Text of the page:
Post Mystagogia

Parish Diary

Fr. Peter Daly

April 4, 2001

 

As soon as the Vigil is over, a new phase of life begins for the catechumens and candidates who came into the church through the Easter sacraments.

These “elect” become “neophytes”, new members of the Church.  Their  new” life in the Church is, for many, more difficult than the previous seven or eight months of preparation to enter the Church.

The baptismal water is hardly dry.  The anointing is still a sweat smell on their forehead.  Then they are confronted with the question, “What do I do now?”

As in many parishes, we continue our RCIA meetings after Easter until Pentecost.  This period of the “mystagogia” is supposed to be a time of discernment on how the new Catholics will live out their call from God.  But the 50 days from Easter to Pentecost does not appear to be enough.

Nationwide, some surveys have shown that as many as half of the “neophytes” are not going to church a year later.  That experience has been more or less confirmed in our parish.  While the adults who enter the church as converts are often our best and most active parishioners, a significant percentage who go through the Vigil fall away by the next Easter.

Why?  Where have they gone?

For some people it may be the “shock” to their system.  The Church has a radically different feel “post RCIA”.  They no longer have a ready-made group for fellowship, study, prayer and social life.

For others it may be that the “goal” has been accomplished.  They have become a Catholic, for one reason or another.  Perhaps they did it to please a spouse, fiancée or parent.  Perhaps they did it as an example to their children who are in religious education.  Some may have stayed with the program in order to fulfill the requirements for sacraments, but as soon as there is no longer a requirement, they feel “done”.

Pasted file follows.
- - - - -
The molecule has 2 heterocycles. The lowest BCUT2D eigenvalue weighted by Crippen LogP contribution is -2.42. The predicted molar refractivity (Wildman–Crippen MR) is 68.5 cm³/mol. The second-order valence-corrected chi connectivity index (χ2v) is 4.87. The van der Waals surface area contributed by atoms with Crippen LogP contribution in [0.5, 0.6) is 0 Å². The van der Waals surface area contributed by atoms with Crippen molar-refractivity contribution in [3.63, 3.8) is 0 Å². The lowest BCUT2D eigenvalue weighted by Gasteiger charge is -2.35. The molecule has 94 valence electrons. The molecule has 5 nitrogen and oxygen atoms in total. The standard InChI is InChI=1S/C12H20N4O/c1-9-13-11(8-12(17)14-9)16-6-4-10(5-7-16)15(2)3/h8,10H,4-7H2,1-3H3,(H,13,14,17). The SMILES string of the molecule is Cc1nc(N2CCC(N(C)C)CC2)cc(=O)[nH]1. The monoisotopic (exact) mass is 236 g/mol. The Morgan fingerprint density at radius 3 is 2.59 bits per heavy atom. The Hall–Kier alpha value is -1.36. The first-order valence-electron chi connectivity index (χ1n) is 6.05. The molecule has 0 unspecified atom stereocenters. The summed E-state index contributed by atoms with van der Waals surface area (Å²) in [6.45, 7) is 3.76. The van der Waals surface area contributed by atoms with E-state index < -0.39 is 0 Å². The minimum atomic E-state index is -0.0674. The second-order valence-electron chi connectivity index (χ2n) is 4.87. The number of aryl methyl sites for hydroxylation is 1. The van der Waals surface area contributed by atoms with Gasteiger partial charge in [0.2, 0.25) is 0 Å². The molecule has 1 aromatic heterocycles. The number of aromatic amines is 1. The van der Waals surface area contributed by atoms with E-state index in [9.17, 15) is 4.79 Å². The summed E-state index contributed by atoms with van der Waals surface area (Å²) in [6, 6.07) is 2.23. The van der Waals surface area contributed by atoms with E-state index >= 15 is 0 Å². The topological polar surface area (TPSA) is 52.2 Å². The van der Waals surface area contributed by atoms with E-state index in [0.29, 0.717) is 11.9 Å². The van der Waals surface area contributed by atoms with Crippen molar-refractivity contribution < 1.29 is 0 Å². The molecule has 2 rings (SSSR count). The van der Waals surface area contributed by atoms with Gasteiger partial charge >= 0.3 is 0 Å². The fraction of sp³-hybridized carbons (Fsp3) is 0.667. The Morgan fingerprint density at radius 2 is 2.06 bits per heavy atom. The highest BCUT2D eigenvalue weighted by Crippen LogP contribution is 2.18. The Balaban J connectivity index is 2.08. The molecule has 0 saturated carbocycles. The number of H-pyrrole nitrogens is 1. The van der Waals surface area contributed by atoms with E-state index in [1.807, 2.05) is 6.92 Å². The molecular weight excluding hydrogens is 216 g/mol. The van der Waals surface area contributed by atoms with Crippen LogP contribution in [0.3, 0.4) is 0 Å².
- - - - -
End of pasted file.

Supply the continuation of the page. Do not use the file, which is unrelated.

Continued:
In some ways, the neophytes leave RCIA and go into a kind of religious void.  For seven or eight months someone has been instructing them and guiding them.  Suddenly, after Pentecost, they are “on their own.”

What can be done?  I’m not entirely sure.

Part of this, of course, is the responsibility of the neophyte.  Ultimately adults have to take responsibility for their own spiritual lives.   

Part of this is also the responsibility and role of the sponsor. 

The sponsor at Baptism and Confirmation should be a “mentor” for the Christian life.  They should be calling their neophyte and saying, “Come on, lets go to church.”  They should be encouraging them to participate in the parish organizations, go on retreats, make a Cursillo retreat, join a bible study, prayer group or ministry.  Once in a while they may also have to reprove their neophyte a bit.  “I haven’t seen you at church for months. What is the matter?”

Responsibility can’t be left to the sponsor alone. 

In our parish we have tried various follow up programs.  We had an adult education program that met weekly.  It fizzled after a couple of years.  With no sacraments at the end of it, we could not get regular attendance.

This year we are going to try something new.  In the year following Pentecost, we will have quarterly follow up meetings for each year’s RCIA class; a sort of reunion.  It will be a chance to get together with the people you made the Journey in Faith with and see how things are going a little further down the road.

It may not be the final answer to the attrition, but we hope it will help. 

Maybe it will help ease the “shock” that comes after the Baptismal water dries.